What My Baba’s Death Taught Me About Life

Losing my dad has made me realize that when someone you love dies, you don’t just have to say goodbye to them at the time they pass.

Losing my dad has made me realize that when someone you love dies, you don’t just have to say goodbye to them at the time they pass.

The day my Baba took his last breath, I lost my voice.

I knew he was dying, but I didn’t realize it would be his goodbye. I never talk about my Baba’s death. Whenever I do, I go numb. I lost him when life was going perfectly.

June 7, 2019. It was their 33rd marriage anniversary. I had just scored my dream job 15 days ago, my sister was 7 months pregnant and everything was smooth. But suddenly, this happened.

I was lost, I was devastated, for a long time. I simply could not accept his death. How could this happen? We were so happy, everything was so perfect till yesterday. He couldn’t have left us behind like this. I remember that day at the hospital I told my mother that I’d like to perform the last rites of my Baba. My relatives were supportive, and told me they would not oppose it.

For the first time in my life, I went to the shamshaan ghat – to cremate my father. I did everything that a son would do in our culture. I categorically told Panditji that he must not hesitate in making me do the rites properly. That day I realized Baba wasn’t there anymore to make up excuses for me or help and support me in whatever way possible. He was gone and I found myself responsible in this big bad world overnight.

I had to take care of my mother.

We all cope with death differently

My way of coping was to be by myself and just contemplate on what death was and how I would live my life without a father, going forward.

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I still get flashes of him every time I hear someone say “Dada Bhalo!” just the way Baba used to greet people in passing. And when I hear a song that he used to sing, I suddenly realize that the only way I will ever hear his beautiful voice again is in my dreams. Sometimes I’m reminded of the happy, healthy times, but more often than not, I get dreams of the darker days that make me realize that I’m still grieving.

However, this is my reality today. And that’s life. Losing my Baba to death has taught me many lessons. Recently, one of my friends lost his father, and I reached out to share my condolences, which of course consisted of  “I’m so sorry for your loss. You‘re in my thoughts. Let me know if you need anything.” But then I thought about what I would’ve wanted to hear when my Baba died and followed up with, “Nobody talks about how much this hurts. We are supposed to be okay and strong enough to handle this because we are adults, but you don’t have to be. This sucks and hurts like hell. I know because it happened to me.”

I’ve come to realize that when someone you love dies, you don’t just have to say goodbye to them at the time they pass. Moreover, you can think about them at every crossroad too. I’ve discovered that there are uncounted firsts and tough moments to get through. Not just the obvious ones like holidays and big events, but many others that are equally if not increasingly challenging to struggle through under the heavy wrap of grief.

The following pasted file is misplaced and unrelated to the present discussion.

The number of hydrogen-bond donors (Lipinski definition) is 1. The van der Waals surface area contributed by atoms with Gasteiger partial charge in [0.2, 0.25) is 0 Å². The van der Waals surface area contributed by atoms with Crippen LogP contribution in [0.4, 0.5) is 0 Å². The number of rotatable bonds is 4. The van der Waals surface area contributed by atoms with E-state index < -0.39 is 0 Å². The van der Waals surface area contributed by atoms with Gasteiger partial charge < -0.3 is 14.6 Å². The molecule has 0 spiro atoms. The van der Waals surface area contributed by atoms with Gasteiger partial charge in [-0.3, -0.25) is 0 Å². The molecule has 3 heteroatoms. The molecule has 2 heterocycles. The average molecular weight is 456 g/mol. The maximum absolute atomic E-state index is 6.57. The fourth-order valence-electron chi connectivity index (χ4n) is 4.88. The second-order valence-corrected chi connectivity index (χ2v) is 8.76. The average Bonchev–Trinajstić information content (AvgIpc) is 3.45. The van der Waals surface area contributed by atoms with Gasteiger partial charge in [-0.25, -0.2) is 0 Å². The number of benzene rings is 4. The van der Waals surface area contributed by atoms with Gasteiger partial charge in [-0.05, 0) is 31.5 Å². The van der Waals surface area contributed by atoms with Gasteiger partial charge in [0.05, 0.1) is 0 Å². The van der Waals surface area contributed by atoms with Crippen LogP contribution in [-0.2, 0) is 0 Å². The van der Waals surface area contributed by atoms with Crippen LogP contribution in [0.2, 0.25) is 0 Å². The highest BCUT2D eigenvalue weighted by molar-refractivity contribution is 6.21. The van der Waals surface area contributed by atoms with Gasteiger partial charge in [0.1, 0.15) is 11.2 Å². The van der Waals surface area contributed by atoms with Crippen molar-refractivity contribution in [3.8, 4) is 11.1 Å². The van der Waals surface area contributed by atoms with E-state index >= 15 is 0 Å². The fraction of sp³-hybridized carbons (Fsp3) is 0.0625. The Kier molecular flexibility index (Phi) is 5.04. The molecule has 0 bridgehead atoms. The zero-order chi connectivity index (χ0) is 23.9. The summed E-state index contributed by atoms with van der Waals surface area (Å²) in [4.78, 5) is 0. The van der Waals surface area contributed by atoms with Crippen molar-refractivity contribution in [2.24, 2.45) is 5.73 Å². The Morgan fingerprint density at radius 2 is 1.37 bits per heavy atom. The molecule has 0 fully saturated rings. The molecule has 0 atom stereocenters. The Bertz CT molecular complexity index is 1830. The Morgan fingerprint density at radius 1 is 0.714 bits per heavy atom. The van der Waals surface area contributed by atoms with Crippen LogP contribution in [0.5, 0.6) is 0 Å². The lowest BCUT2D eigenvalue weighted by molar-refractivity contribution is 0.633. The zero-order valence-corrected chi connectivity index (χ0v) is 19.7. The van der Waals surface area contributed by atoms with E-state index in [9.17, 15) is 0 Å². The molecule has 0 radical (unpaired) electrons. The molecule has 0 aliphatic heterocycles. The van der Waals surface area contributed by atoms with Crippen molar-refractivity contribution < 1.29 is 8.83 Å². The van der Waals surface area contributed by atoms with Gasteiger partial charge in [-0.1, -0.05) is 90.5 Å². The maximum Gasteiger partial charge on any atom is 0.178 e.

A connection beyond words

My Baba was my soulmate. I’m the youngest one and we had a connection that no words can explain. He knew what was inside my head just by looking at me. I remember him as he always joked about the good and bad things in life.

When he passed away, I felt like someone had ripped my heart out of my chest. I’d never be able to hug him again, or hear his voice or see him coming through the door after a long day, again. I’d never hug his legs again, blush when he asks who my boyfriend was or how many boyfriends I have now or make me give him a hundred kisses before leaving home.

And then there are the stinging moments, those that rub salt on my wounds. The times when I am watching TV and the story line is one in which a character is dying. When I close my eyes to go to sleep at night and all I can picture is the image of my Baba’s frailty at the end. The times when I’m searching for a contact on my phone or on my email and his name automatically pops up. That happens when I typed the number 10. These are the times I keep forgetting to expect. The ones that leave me with a heart-thumping feeling that I’m not sure will ever go away.

Probably the most frequent occurring moments for me since Baba left us have been ‘The Empty Chair’ moments. The ones by which I am startled again by his absence. I think about him many times, everyday, and fall asleep with tears on my pillow almost every night. I talk to him in the car pretty often. That part of missing him has become a part of my routine. But family vacations and holiday gatherings are extremely difficult without him. I keep thinking about how he would’ve loved the things that we do today. The ones that he isn’t here to do – going to the beach, playing with kids, listening to conversations and laugh…all of those moments of togetherness that excite me, except for the fact that he’s not a part of those memories.

What I learned from my father’s death is that life has a way of teaching you exactly what it is that you need to learn. Death is the ultimate teacher. It will allow you to experience life very differently.

Image credit: A still from Piku

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About the Author

Shaline Choudhury

My ability to make sense of the world around me has improved because of my writing. I write about experiences that I've had in the past, am having now or will be going through read more...

9 Posts | 14,302 Views

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